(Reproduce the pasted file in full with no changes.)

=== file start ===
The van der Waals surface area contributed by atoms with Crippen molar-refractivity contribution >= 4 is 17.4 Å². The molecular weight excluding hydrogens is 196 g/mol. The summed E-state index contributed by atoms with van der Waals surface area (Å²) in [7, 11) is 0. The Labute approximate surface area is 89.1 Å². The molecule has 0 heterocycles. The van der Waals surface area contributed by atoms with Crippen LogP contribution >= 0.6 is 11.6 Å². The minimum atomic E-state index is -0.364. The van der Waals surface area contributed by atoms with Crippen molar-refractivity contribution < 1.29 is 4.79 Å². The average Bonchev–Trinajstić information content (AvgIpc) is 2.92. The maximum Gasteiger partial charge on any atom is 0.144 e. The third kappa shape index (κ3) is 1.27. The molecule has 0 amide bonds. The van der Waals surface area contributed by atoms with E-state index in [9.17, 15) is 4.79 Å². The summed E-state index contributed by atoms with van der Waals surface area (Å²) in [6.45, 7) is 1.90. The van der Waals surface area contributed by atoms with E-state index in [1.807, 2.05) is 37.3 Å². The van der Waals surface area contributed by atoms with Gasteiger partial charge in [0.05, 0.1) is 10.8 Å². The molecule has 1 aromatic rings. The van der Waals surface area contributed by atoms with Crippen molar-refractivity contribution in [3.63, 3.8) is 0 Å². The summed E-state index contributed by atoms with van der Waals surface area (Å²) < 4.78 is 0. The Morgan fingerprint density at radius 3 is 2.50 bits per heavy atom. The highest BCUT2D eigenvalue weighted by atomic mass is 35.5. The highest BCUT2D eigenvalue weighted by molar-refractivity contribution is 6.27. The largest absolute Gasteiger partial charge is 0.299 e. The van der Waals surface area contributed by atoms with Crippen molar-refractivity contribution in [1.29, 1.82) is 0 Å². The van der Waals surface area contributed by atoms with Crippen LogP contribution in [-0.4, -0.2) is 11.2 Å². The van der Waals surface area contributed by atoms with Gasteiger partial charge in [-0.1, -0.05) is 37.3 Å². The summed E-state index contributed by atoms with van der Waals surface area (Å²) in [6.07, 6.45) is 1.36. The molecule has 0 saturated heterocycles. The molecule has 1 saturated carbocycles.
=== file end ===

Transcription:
The van der Waals surface area contributed by atoms with Crippen molar-refractivity contribution >= 4 is 17.4 Å². The molecular weight excluding hydrogens is 196 g/mol. The summed E-state index contributed by atoms with van der Waals surface area (Å²) in [7, 11) is 0. The Labute approximate surface area is 89.1 Å². The molecule has 0 heterocycles. The van der Waals surface area contributed by atoms with Crippen LogP contribution >= 0.6 is 11.6 Å². The minimum atomic E-state index is -0.364. The van der Waals surface area contributed by atoms with Crippen molar-refractivity contribution < 1.29 is 4.79 Å². The average Bonchev–Trinajstić information content (AvgIpc) is 2.92. The maximum Gasteiger partial charge on any atom is 0.144 e. The third kappa shape index (κ3) is 1.27. The molecule has 0 amide bonds. The van der Waals surface area contributed by atoms with E-state index in [9.17, 15) is 4.79 Å². The summed E-state index contributed by atoms with van der Waals surface area (Å²) in [6.45, 7) is 1.90. The van der Waals surface area contributed by atoms with E-state index in [1.807, 2.05) is 37.3 Å². The van der Waals surface area contributed by atoms with Gasteiger partial charge in [0.05, 0.1) is 10.8 Å². The molecule has 1 aromatic rings. The van der Waals surface area contributed by atoms with Crippen molar-refractivity contribution in [3.63, 3.8) is 0 Å². The summed E-state index contributed by atoms with van der Waals surface area (Å²) < 4.78 is 0. The Morgan fingerprint density at radius 3 is 2.50 bits per heavy atom. The highest BCUT2D eigenvalue weighted by atomic mass is 35.5. The highest BCUT2D eigenvalue weighted by molar-refractivity contribution is 6.27. The largest absolute Gasteiger partial charge is 0.299 e. The van der Waals surface area contributed by atoms with Crippen molar-refractivity contribution in [1.29, 1.82) is 0 Å². The van der Waals surface area contributed by atoms with Crippen LogP contribution in [-0.4, -0.2) is 11.2 Å². The van der Waals surface area contributed by atoms with Gasteiger partial charge in [-0.1, -0.05) is 37.3 Å². The summed E-state index contributed by atoms with van der Waals surface area (Å²) in [6.07, 6.45) is 1.36. The molecule has 0 saturated heterocycles. The molecule has 1 saturated carbocycles.